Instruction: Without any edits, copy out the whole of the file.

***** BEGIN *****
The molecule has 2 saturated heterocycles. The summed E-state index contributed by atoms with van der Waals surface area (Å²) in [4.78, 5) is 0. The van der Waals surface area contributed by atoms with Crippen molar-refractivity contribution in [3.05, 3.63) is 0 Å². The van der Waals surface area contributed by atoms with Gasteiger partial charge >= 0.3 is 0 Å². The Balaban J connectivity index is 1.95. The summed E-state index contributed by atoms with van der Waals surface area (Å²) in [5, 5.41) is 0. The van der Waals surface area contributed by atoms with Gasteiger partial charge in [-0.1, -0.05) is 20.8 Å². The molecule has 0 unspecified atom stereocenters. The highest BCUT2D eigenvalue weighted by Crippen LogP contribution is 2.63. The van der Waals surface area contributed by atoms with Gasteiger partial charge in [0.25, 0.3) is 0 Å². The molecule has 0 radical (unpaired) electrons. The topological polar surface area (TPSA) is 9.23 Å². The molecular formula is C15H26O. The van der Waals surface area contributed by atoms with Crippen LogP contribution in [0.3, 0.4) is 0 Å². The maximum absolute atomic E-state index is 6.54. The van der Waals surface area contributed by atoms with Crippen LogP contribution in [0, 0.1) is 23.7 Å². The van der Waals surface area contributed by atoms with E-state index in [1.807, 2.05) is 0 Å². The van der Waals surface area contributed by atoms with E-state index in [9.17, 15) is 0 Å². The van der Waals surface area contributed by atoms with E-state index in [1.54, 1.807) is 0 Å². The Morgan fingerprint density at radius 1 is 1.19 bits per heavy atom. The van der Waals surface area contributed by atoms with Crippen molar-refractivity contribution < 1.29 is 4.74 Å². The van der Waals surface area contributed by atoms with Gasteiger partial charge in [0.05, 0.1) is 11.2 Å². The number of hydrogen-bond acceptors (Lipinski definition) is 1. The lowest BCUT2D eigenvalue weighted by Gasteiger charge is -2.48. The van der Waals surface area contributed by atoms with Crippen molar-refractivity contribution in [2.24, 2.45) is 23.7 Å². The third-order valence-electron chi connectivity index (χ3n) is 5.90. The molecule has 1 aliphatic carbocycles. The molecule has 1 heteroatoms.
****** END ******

The molecule has 2 saturated heterocycles. The summed E-state index contributed by atoms with van der Waals surface area (Å²) in [4.78, 5) is 0. The van der Waals surface area contributed by atoms with Crippen molar-refractivity contribution in [3.05, 3.63) is 0 Å². The van der Waals surface area contributed by atoms with Gasteiger partial charge >= 0.3 is 0 Å². The Balaban J connectivity index is 1.95. The summed E-state index contributed by atoms with van der Waals surface area (Å²) in [5, 5.41) is 0. The van der Waals surface area contributed by atoms with Gasteiger partial charge in [-0.1, -0.05) is 20.8 Å². The molecule has 0 unspecified atom stereocenters. The highest BCUT2D eigenvalue weighted by Crippen LogP contribution is 2.63. The van der Waals surface area contributed by atoms with Gasteiger partial charge in [0.25, 0.3) is 0 Å². The molecule has 0 radical (unpaired) electrons. The topological polar surface area (TPSA) is 9.23 Å². The molecular formula is C15H26O. The van der Waals surface area contributed by atoms with Crippen LogP contribution in [0.3, 0.4) is 0 Å². The maximum absolute atomic E-state index is 6.54. The van der Waals surface area contributed by atoms with Crippen LogP contribution in [0, 0.1) is 23.7 Å². The van der Waals surface area contributed by atoms with E-state index in [1.807, 2.05) is 0 Å². The van der Waals surface area contributed by atoms with E-state index in [9.17, 15) is 0 Å². The van der Waals surface area contributed by atoms with E-state index in [1.54, 1.807) is 0 Å². The Morgan fingerprint density at radius 1 is 1.19 bits per heavy atom. The van der Waals surface area contributed by atoms with Crippen molar-refractivity contribution < 1.29 is 4.74 Å². The van der Waals surface area contributed by atoms with Gasteiger partial charge in [0.05, 0.1) is 11.2 Å². The number of hydrogen-bond acceptors (Lipinski definition) is 1. The lowest BCUT2D eigenvalue weighted by Gasteiger charge is -2.48. The van der Waals surface area contributed by atoms with Crippen molar-refractivity contribution in [2.24, 2.45) is 23.7 Å². The third-order valence-electron chi connectivity index (χ3n) is 5.90. The molecule has 1 aliphatic carbocycles. The molecule has 1 heteroatoms.